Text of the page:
Generals are sometimes so removed from the reality of the guys on the front lines that they can forget that. A superstar TV evangelist might as well. Or maybe he doesn't want to be considered soft on sin. Successful respectable preachers forget that Jesus was hardest on the respectable sins, like arrogance, and those who didn't see the need to repent, which included most of the religious leaders of his day. While he didn't condone the less respectable sins, he did find that those who practiced them, who were ostracized and living on the margins of society, were more willing to repent and seek to change their lives.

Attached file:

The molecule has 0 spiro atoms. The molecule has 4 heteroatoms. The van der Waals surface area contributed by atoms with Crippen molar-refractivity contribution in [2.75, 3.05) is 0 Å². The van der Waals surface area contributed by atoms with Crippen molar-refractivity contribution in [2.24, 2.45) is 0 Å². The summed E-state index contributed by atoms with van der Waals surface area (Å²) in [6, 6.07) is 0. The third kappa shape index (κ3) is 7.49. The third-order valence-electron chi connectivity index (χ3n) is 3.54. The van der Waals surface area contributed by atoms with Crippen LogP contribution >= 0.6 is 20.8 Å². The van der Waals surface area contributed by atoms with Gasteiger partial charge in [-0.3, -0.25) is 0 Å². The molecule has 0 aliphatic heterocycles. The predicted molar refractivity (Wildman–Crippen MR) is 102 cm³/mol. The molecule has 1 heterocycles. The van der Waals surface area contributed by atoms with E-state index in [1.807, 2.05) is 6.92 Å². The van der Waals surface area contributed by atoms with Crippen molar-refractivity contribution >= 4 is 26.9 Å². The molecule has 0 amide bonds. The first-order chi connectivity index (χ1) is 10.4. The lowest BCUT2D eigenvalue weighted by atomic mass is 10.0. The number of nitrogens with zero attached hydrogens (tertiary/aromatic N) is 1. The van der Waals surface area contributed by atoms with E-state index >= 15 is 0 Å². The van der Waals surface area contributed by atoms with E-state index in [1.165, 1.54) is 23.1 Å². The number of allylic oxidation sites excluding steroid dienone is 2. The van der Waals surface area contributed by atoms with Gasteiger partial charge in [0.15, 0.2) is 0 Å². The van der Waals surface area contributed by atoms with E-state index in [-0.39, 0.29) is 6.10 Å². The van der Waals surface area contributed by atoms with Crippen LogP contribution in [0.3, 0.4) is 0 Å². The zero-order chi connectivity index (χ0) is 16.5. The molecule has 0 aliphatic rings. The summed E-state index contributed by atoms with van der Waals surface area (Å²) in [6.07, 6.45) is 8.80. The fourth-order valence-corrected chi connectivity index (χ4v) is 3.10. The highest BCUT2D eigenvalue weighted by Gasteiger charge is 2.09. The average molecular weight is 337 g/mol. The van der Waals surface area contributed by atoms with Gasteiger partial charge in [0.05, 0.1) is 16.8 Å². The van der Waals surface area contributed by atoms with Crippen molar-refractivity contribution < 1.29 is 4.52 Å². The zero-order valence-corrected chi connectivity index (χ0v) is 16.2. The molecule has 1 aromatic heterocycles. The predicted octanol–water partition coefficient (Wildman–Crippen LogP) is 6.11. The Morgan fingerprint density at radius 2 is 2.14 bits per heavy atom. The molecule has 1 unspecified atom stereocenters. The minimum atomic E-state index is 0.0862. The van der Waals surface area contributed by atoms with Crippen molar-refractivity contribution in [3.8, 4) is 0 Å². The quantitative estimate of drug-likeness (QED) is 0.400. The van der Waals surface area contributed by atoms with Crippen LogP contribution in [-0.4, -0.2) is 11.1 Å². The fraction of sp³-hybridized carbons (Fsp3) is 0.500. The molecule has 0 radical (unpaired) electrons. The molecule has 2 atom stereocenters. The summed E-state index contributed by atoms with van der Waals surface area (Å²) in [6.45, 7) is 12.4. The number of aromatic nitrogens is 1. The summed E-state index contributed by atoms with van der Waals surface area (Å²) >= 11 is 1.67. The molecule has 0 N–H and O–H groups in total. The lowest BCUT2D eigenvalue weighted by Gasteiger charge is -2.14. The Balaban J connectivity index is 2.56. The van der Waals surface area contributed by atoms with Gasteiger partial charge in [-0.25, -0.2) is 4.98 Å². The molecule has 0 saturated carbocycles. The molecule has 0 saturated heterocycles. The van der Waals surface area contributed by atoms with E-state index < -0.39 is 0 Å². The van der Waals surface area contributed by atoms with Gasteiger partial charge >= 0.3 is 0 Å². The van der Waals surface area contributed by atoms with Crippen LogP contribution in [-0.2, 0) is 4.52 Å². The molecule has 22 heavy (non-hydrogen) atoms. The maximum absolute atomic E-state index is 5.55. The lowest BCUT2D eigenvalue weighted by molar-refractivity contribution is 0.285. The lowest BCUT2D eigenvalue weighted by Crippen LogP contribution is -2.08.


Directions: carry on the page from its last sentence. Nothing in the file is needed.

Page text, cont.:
Not all TV preachers are hypocrites or angry. You just don't hear of that kind as much. The newsworthy ones tend to be the outliers, the ones who say and do the most outrageous things. And sadly, a lot of people think we non-televised pastors are like them. A lot of them think we make tons of money, apparently not knowing that the vast majority of churches in this country have 100 members or less. They think we bully our flocks and preach hate and that church members believe our every word and follow our teachings blindly. That's like thinking every person in New Jersey or every housewife in Atlanta or every trailer park inhabitant is exactly the same as those you see in realty shows on TV. It's like thinking every member of the Republican or Democratic party is like the ones who get the most time on the news. It's like thinking every Muslim is a suicide bomber.